welve of the world’s biggest global agricultural trading and processing companies have issued a joint statement committing to a sectoral roadmap by COP27 for enhanced supply chain action consistent with a 1.5°C pathway.
The companies – COFCO International, ADM, Amaggi, Bunge, Cargill, Golden Agri-Resources, JBS, Louis Dreyfus Company, Olam, Wilmar, Marfig and Viterra – manage large global trade volumes in key agricultural commodities, including more than half of both Brazilian soy exports and global palm oil trade.
The statement, announced at the World Leaders’ Summit on Forests and Land Use at COP26, signals a commitment to take urgent collective action to include other key stakeholders in their supply chains. The goal is to identify solutions at scale to further progress on eliminating commodity-driven deforestation and reducing greenhouse gas emissions (GHG).
The Intergovernmental Panel on Climate Change estimates that 23% of global GHG emissions are associated with land use, including11% of global GHG emissions from deforestation and the conversion of natural ecosystems. The commitment from these companies builds on the existing initiatives to define a pathway to meet the 1.5°C targets, working with other supply chain actors and governments. This collaboration will focus on how to scale up support and incentives for smallholders and farmers, increase traceability to indirect suppliers, and better track scope 3 emissions.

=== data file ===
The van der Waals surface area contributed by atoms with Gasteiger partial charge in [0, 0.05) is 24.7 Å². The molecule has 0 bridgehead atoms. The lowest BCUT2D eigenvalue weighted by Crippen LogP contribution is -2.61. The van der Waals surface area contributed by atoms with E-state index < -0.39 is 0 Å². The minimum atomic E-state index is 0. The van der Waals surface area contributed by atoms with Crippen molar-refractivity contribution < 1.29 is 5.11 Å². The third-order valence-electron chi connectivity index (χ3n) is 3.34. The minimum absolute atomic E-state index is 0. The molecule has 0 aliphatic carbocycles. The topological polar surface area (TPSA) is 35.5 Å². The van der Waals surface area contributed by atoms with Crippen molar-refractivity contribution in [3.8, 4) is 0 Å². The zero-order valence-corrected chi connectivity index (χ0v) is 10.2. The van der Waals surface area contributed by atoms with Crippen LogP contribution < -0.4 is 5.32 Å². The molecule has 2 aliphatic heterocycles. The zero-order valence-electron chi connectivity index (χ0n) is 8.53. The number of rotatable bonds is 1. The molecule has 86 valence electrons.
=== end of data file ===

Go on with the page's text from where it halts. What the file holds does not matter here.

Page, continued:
The joint statement is supported by the Tropical Forest Alliance hosted by the World Economic Forum and the World Business Council for Sustainable Development. Ongoing collaboration continuing to COP27 will be supported by these actors.
Alongside the announcement from these ten companies, a joint statement from 28 governments will be announced at COP26 via the Forest, Agriculture and Commodity Trade (FACT) Dialogue Roadmap for Action. This joint statement calls for governments to increase sustainable Agri-commodity trade while protecting forests and other critical ecosystems.
Recent evidence shows that there is no pathway to the 1.5°C targets set out in the Paris Agreement without halting forest loss and improving the livelihoods of producers. The joint statement signals a recognition of the critical role played by businesses working in agricultural commodities.